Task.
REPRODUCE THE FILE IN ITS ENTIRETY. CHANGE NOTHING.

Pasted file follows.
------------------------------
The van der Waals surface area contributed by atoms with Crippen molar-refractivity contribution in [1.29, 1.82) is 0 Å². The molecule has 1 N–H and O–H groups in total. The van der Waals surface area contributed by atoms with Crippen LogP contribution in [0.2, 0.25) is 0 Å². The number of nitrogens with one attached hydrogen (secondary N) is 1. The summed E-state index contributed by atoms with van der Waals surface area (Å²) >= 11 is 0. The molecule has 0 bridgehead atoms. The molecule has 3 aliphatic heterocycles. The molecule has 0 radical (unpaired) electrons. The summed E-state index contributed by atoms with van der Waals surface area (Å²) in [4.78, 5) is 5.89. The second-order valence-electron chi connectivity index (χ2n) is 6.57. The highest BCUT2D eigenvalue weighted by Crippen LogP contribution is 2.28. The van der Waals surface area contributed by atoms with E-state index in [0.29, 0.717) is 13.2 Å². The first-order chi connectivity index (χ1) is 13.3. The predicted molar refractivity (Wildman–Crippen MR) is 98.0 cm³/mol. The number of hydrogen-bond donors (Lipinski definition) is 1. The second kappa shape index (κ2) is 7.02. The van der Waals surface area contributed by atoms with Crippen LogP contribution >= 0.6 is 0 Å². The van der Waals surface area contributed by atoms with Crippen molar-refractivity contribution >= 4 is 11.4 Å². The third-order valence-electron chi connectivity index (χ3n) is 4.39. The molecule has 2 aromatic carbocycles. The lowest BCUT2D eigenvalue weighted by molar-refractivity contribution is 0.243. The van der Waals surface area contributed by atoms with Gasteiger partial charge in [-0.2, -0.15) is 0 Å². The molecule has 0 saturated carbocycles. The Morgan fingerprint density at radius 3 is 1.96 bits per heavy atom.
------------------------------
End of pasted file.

The van der Waals surface area contributed by atoms with Crippen molar-refractivity contribution in [1.29, 1.82) is 0 Å². The molecule has 1 N–H and O–H groups in total. The van der Waals surface area contributed by atoms with Crippen LogP contribution in [0.2, 0.25) is 0 Å². The number of nitrogens with one attached hydrogen (secondary N) is 1. The summed E-state index contributed by atoms with van der Waals surface area (Å²) >= 11 is 0. The molecule has 0 bridgehead atoms. The molecule has 3 aliphatic heterocycles. The molecule has 0 radical (unpaired) electrons. The summed E-state index contributed by atoms with van der Waals surface area (Å²) in [4.78, 5) is 5.89. The second-order valence-electron chi connectivity index (χ2n) is 6.57. The highest BCUT2D eigenvalue weighted by Crippen LogP contribution is 2.28. The van der Waals surface area contributed by atoms with E-state index in [0.29, 0.717) is 13.2 Å². The first-order chi connectivity index (χ1) is 13.3. The predicted molar refractivity (Wildman–Crippen MR) is 98.0 cm³/mol. The number of hydrogen-bond donors (Lipinski definition) is 1. The second kappa shape index (κ2) is 7.02. The van der Waals surface area contributed by atoms with Crippen LogP contribution >= 0.6 is 0 Å². The van der Waals surface area contributed by atoms with Crippen molar-refractivity contribution >= 4 is 11.4 Å². The third-order valence-electron chi connectivity index (χ3n) is 4.39. The molecule has 2 aromatic carbocycles. The lowest BCUT2D eigenvalue weighted by molar-refractivity contribution is 0.243. The van der Waals surface area contributed by atoms with Gasteiger partial charge in [-0.2, -0.15) is 0 Å². The molecule has 0 saturated carbocycles. The Morgan fingerprint density at radius 3 is 1.96 bits per heavy atom.